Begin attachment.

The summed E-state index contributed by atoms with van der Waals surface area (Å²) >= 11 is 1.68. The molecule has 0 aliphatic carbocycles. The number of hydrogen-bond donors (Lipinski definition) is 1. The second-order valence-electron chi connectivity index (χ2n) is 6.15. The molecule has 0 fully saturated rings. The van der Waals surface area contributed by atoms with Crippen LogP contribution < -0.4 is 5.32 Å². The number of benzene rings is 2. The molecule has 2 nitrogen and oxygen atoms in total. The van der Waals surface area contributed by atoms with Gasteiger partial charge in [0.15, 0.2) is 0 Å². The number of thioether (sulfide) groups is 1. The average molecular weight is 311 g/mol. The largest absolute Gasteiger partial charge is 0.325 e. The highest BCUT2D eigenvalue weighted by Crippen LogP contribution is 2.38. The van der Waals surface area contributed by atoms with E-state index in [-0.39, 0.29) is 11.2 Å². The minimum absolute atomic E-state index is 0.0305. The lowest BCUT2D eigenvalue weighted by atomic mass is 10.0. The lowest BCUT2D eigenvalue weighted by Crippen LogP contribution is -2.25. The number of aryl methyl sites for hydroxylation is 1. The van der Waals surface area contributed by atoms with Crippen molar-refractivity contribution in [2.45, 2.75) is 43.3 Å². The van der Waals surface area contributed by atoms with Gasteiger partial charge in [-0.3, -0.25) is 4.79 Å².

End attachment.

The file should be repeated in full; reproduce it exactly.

The summed E-state index contributed by atoms with van der Waals surface area (Å²) >= 11 is 1.68. The molecule has 0 aliphatic carbocycles. The number of hydrogen-bond donors (Lipinski definition) is 1. The second-order valence-electron chi connectivity index (χ2n) is 6.15. The molecule has 0 fully saturated rings. The van der Waals surface area contributed by atoms with Crippen LogP contribution < -0.4 is 5.32 Å². The number of benzene rings is 2. The molecule has 2 nitrogen and oxygen atoms in total. The van der Waals surface area contributed by atoms with Gasteiger partial charge in [0.15, 0.2) is 0 Å². The number of thioether (sulfide) groups is 1. The average molecular weight is 311 g/mol. The largest absolute Gasteiger partial charge is 0.325 e. The highest BCUT2D eigenvalue weighted by Crippen LogP contribution is 2.38. The van der Waals surface area contributed by atoms with E-state index in [-0.39, 0.29) is 11.2 Å². The minimum absolute atomic E-state index is 0.0305. The lowest BCUT2D eigenvalue weighted by atomic mass is 10.0. The lowest BCUT2D eigenvalue weighted by Crippen LogP contribution is -2.25. The number of aryl methyl sites for hydroxylation is 1. The van der Waals surface area contributed by atoms with Crippen molar-refractivity contribution in [2.45, 2.75) is 43.3 Å². The van der Waals surface area contributed by atoms with Gasteiger partial charge in [-0.3, -0.25) is 4.79 Å².